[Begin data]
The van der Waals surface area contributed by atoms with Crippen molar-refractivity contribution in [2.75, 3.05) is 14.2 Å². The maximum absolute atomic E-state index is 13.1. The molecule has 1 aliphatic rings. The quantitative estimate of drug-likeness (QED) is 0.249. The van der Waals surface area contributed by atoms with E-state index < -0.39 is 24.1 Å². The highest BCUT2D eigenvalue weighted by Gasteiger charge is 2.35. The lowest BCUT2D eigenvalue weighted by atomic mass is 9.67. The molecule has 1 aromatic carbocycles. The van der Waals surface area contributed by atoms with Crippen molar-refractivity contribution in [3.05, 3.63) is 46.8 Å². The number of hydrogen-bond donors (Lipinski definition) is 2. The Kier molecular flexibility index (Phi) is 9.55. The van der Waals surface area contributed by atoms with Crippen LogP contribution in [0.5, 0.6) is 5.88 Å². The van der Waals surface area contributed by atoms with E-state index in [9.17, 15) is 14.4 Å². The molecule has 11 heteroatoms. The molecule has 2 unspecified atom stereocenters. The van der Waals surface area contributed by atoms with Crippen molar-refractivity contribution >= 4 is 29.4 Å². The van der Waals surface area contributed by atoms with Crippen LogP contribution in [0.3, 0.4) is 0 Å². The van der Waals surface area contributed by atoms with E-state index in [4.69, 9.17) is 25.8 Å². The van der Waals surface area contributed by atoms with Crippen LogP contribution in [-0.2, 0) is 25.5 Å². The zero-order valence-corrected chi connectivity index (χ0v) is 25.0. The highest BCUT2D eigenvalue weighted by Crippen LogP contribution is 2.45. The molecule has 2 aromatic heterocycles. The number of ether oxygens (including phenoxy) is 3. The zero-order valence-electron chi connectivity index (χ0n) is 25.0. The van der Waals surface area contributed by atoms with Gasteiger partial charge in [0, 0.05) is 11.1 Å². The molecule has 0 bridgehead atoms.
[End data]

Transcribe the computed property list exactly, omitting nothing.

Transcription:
The van der Waals surface area contributed by atoms with Crippen molar-refractivity contribution in [2.75, 3.05) is 14.2 Å². The maximum absolute atomic E-state index is 13.1. The molecule has 1 aliphatic rings. The quantitative estimate of drug-likeness (QED) is 0.249. The van der Waals surface area contributed by atoms with E-state index < -0.39 is 24.1 Å². The highest BCUT2D eigenvalue weighted by Gasteiger charge is 2.35. The lowest BCUT2D eigenvalue weighted by atomic mass is 9.67. The molecule has 1 aromatic carbocycles. The van der Waals surface area contributed by atoms with Crippen molar-refractivity contribution in [3.05, 3.63) is 46.8 Å². The number of hydrogen-bond donors (Lipinski definition) is 2. The Kier molecular flexibility index (Phi) is 9.55. The van der Waals surface area contributed by atoms with Crippen LogP contribution in [0.5, 0.6) is 5.88 Å². The van der Waals surface area contributed by atoms with E-state index in [9.17, 15) is 14.4 Å². The molecule has 11 heteroatoms. The molecule has 2 unspecified atom stereocenters. The van der Waals surface area contributed by atoms with Crippen molar-refractivity contribution >= 4 is 29.4 Å². The van der Waals surface area contributed by atoms with Crippen LogP contribution in [0.3, 0.4) is 0 Å². The van der Waals surface area contributed by atoms with E-state index in [4.69, 9.17) is 25.8 Å². The van der Waals surface area contributed by atoms with Crippen LogP contribution in [-0.2, 0) is 25.5 Å². The zero-order valence-corrected chi connectivity index (χ0v) is 25.0. The highest BCUT2D eigenvalue weighted by Crippen LogP contribution is 2.45. The molecule has 2 aromatic heterocycles. The number of ether oxygens (including phenoxy) is 3. The zero-order valence-electron chi connectivity index (χ0n) is 25.0. The van der Waals surface area contributed by atoms with Gasteiger partial charge in [0, 0.05) is 11.1 Å². The molecule has 0 bridgehead atoms.